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Review: Motel Hell, Basket Case, and Shock Treatment

May 7, 2012

I’m going to blow through these movies in order to get caught up.

Motel Hell

The main premise is a little motel, out in the middle of nowhere (not, mind you, Nowhere, Kansas from Courage the Cowardly Dog – That might have made the movie good), whose owner Vincent Smith is known for smoking the most delicious meats in the area. This being a horror-comedy made in 1980, the secret ingredient is people.

One night, he shoots out the back tire of a motorcycle, burying the man up to his neck in what I’m going to start calling his Soylent Garden, and taking the woman to the motel and putting her in a room. I’m going to skip to the end, because most of this movie is just murder and sausage, and I happen to like sausage. Besides, the only scene that comes close to redeeming this movie comes just slightly more than an hour and a half in.

There is a chainsaw battle, and it would have been one of the greatest moments I’d ever seen in a movie…if I could fucking see any of it. Apparently they mistook “dark in tone” for “if you turn on one single light I will kick you off the movie.” Vincent is killed by his brother, and with his dying breaths leaves him the farm and garden, and admits to the dark secret of his meat. “I…I…used…preservatives!”

You know something? I’m not going to miss him.

Basket Case

Wow, this…I’m not quite sure what to say here. So I’ll just say it. The actors in this movie are terrible, and it is delicious. Okay, let me back up. This is the cheapest…wait, scratch that. The second cheapest movie I’ve ever seen. After a doctor is killed by…a guy wearing a rubber monster glove, we see  someone walking in Times Square carrying a wicker box. You can tell it’s Times Square because this is 1982 and he passes no less than three porn shops before being approached by a drug dealer. In fact, I’m not even sure the drug dealer was supposed to be in the movie because whoever this guy is never acknowledges him.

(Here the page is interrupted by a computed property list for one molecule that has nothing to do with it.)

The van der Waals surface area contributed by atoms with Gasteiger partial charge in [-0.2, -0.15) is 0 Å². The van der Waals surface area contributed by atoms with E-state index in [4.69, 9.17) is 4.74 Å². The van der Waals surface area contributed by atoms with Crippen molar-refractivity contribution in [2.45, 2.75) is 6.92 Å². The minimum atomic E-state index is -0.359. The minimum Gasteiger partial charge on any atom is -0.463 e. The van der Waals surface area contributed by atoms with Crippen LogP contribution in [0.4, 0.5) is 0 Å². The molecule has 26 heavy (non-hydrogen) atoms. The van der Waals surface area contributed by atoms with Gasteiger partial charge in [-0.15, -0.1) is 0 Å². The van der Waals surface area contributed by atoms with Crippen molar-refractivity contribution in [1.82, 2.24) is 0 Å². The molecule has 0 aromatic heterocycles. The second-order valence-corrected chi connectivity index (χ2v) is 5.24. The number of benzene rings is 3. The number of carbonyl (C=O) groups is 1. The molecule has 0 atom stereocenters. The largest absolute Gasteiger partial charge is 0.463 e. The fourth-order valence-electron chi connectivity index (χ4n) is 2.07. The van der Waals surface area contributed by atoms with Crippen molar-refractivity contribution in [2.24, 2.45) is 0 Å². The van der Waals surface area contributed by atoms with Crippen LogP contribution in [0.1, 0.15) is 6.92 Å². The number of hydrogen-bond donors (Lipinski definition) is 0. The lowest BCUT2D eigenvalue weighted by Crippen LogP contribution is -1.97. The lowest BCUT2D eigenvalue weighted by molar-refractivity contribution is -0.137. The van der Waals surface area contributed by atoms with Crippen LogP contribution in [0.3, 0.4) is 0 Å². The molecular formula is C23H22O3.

Once again, skipping to the end, Belial (the glove/puppet/stop-motion thing) and Duane (the guy carrying the basket and ignoring the dealer) eventually kill each other in a fight by wrestling each other out of the window and falling to their deaths.

This movie is bad, but at the very least the acting is hilariously bad. You’ll be laughing, but the director and actors won’t like it.

Shock Treatment

This is the big one, folks. In fact, this is the only one movie that I’m willing to do background on.

A long time ago, going on forty years now, an English actor named Richard O’Brien wrote a schlock-horror/comedy play called The Rocky Horror Show. It became THE play to see in London, and two years later, 20th Century Fox released a film adaptation that is still in limited release, and is the record holder for longest theatrical release in film history.

Buoyed by this success, he set out to make a follow-up, which ultimately became Shock Treatment.

The movie starts out with a strange sequence with singers talking up the virtues of Denton. I can only describe it as what it would be like if a town held a pep rally. Towards the end of the song, we focus in on Brad and Janet Majors (Yes, that Brad and Janet), now married. Janet is getting into the song along with the rest of the crowd, while Brad appears both confused and slightly creeped out. All the pep rallies I went to in high school…let’s just say that I’m well-acquainted with that look.

We cut straight to Betty Hapschatt interviewing Judge Oliver Wright (AKA “A Criminologist”, AKA Ernst Stavro Blofeld, AKA Mycroft Holmes) and she correctly infers that he finds the town theme a bit manipulative. And then we go to a commercial break (Never thought I write that for a movie) teaching the five Fs: Farley Flavors Fabulous Fast Food. I’ve got a couple of Fs they missed -“Fucking” “Fungible”.

Anyway, after the commercial, it’s revealed that Ralph and Betty Hapschatt have divorced, and that she is now interested in Judge Wright, the two getting coffee together before the start of Marriage Maze, a game show/insane asylum recruitment tool hosted by an allegedly blind Austrian wearing a shitload of pancake makeup. Have I mentioned that we’re ten minutes in?

For brevity’s sake, I’m going to summarize the rest of the movie. The host of Marriage Maze convinces Janet to have Brad committed to Dentonvale, a psychiatric hospital/soap opera, as Rest Home Ricky (played by Rik Mayall, proving that he can give a performance that isn’t godawfully horrendous) brings out a wheelchair to take him away. Brad and Janet meet with Drs. Cosmo and Nation McKinley, an ambiguously incestuous brother and sister team.

I’m going to leave the ending up to you to find for yourselves, because this is the only movie of the group that I will wholeheartedly endorse. A lot of the criticism for this move seems to come from the fact that it isn’t Rocky Horror. Well, it’s not. But on its own merit, it’s a pretty decent movie. The music works, the actors, while not always the originals, seem invested in the characters, and the plot is, much like Rocky Horror, insane. Honestly, if you’re looking for something for a movie night but don’t want to watch RHPS again, Shock Treatment should provide an apt substitute.

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